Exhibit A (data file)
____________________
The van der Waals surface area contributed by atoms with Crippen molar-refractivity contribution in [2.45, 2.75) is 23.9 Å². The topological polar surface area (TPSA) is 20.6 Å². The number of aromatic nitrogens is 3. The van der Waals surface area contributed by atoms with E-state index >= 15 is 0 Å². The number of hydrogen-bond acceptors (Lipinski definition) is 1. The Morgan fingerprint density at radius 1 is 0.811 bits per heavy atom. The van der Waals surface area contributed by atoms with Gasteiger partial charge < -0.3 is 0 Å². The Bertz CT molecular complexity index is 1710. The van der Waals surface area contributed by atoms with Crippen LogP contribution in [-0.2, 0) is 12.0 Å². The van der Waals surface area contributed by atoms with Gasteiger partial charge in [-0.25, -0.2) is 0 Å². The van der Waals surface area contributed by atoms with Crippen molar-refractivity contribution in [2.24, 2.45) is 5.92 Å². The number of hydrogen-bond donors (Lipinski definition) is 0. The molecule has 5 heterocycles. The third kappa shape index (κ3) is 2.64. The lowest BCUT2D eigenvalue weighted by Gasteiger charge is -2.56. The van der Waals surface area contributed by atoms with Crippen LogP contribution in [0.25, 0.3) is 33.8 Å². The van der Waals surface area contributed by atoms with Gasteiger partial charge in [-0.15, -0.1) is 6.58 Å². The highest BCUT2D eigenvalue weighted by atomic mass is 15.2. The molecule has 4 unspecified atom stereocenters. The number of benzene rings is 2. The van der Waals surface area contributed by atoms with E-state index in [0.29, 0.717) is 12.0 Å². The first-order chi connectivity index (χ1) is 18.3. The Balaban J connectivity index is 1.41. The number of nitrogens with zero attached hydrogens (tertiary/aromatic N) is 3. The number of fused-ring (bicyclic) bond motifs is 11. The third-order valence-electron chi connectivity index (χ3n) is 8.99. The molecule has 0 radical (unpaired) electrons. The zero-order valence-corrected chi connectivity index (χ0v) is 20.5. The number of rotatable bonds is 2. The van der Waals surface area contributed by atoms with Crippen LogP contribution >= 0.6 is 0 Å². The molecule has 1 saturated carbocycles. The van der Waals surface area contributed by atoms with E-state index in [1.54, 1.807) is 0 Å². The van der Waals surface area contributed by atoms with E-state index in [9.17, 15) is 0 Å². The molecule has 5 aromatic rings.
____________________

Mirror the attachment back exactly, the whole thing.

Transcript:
The van der Waals surface area contributed by atoms with Crippen molar-refractivity contribution in [2.45, 2.75) is 23.9 Å². The topological polar surface area (TPSA) is 20.6 Å². The number of aromatic nitrogens is 3. The van der Waals surface area contributed by atoms with E-state index >= 15 is 0 Å². The number of hydrogen-bond acceptors (Lipinski definition) is 1. The Morgan fingerprint density at radius 1 is 0.811 bits per heavy atom. The van der Waals surface area contributed by atoms with Gasteiger partial charge < -0.3 is 0 Å². The Bertz CT molecular complexity index is 1710. The van der Waals surface area contributed by atoms with Crippen LogP contribution in [-0.2, 0) is 12.0 Å². The van der Waals surface area contributed by atoms with Gasteiger partial charge in [-0.25, -0.2) is 0 Å². The van der Waals surface area contributed by atoms with Crippen molar-refractivity contribution in [2.24, 2.45) is 5.92 Å². The number of hydrogen-bond donors (Lipinski definition) is 0. The molecule has 5 heterocycles. The third kappa shape index (κ3) is 2.64. The lowest BCUT2D eigenvalue weighted by Gasteiger charge is -2.56. The van der Waals surface area contributed by atoms with Crippen LogP contribution in [0.25, 0.3) is 33.8 Å². The van der Waals surface area contributed by atoms with Gasteiger partial charge in [-0.15, -0.1) is 6.58 Å². The highest BCUT2D eigenvalue weighted by atomic mass is 15.2. The molecule has 4 unspecified atom stereocenters. The number of benzene rings is 2. The van der Waals surface area contributed by atoms with E-state index in [0.29, 0.717) is 12.0 Å². The first-order chi connectivity index (χ1) is 18.3. The Balaban J connectivity index is 1.41. The number of nitrogens with zero attached hydrogens (tertiary/aromatic N) is 3. The number of fused-ring (bicyclic) bond motifs is 11. The third-order valence-electron chi connectivity index (χ3n) is 8.99. The molecule has 0 radical (unpaired) electrons. The zero-order valence-corrected chi connectivity index (χ0v) is 20.5. The number of rotatable bonds is 2. The van der Waals surface area contributed by atoms with Crippen LogP contribution >= 0.6 is 0 Å². The molecule has 1 saturated carbocycles. The van der Waals surface area contributed by atoms with E-state index in [1.54, 1.807) is 0 Å². The van der Waals surface area contributed by atoms with E-state index in [9.17, 15) is 0 Å². The molecule has 5 aromatic rings.